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Abused piglet dumped at animal shelter undergoes miraculous transformation

Light-filled cancer center harnesses the healing power of nature

July 4, 2017 by  
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The healing powers of nature have been put to good use in the recently completed Maggie’s Oldham. London-based architecture studio dRMM completed this cross-laminated timber building, one of the United Kingdom’s many Maggie’s Centers that provide free practical, emotional, and social support for people with cancer. Nature surrounds the light-filled building both inside and out, from the garden that the center floats above to the tree that grows through the building. Built on the grounds of an NHS cancer hospital in Oldham, the recently completed Maggie’s Center is the first permanent structure of its kind built of sustainable hardwood cross-laminated timber . The architects write: “In wood there is hope and warmth, its use at Maggie’s Oldham is part of a bigger design intention to reverse the norms of hospital architecture, where institutionalised environments can leave patients dispirited.” All the surfaces show off the natural timber finish and the thermally modified tulipwood cross-laminated timber was carefully detailed to bring out its natural beauty. Cut-offs from the CLT fabrication process were recycled for use in the slatted ceiling. Related: Beautiful light-filled Maggie’s Cancer Center opens up to nature in Manchester To lift the spirits of whoever comes by, Maggie’s Oldham greets visitors with airy, light-filled spaces and unexpected views towards the garden below, the sky above, and out to the Pennine horizon. Large windows with American white oak frames let in copious amounts of natural light. The minimalist boxy building is elevated on slender columns above a garden framed by pine, birch, and tulip poplar trees. A tree grows up through the building at its heart, creating a central oasis that brings nature inside. The use of timber, rather than cold metal, complements the greenery and gives the building a sense of warmth. Wood fiber insulation is used for a breathable healthy environment. + dRMM Via ArchDaily Images © Alex de Rijke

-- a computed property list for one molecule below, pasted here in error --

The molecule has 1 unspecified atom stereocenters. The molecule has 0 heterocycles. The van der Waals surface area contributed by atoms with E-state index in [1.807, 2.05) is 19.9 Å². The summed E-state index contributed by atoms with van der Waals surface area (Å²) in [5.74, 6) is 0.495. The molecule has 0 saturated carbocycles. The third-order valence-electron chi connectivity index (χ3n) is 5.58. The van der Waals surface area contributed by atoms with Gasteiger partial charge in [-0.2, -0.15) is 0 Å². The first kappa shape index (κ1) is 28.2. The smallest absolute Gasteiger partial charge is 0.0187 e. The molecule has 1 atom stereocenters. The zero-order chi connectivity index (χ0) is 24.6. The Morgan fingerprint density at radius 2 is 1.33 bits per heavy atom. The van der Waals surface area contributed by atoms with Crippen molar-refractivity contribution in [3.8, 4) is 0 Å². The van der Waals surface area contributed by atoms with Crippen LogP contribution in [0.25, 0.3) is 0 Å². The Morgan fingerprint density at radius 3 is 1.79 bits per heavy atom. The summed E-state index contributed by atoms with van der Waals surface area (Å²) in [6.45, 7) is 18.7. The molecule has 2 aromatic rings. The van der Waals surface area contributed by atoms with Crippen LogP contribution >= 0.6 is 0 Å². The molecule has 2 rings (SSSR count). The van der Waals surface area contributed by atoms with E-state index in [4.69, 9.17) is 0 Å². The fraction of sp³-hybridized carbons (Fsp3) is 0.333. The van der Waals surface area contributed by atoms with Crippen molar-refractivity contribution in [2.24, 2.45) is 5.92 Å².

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Light-filled cancer center harnesses the healing power of nature

World’s Smallest Garden lets you recycle old bottles into adorable hydroponic gardens

June 7, 2017 by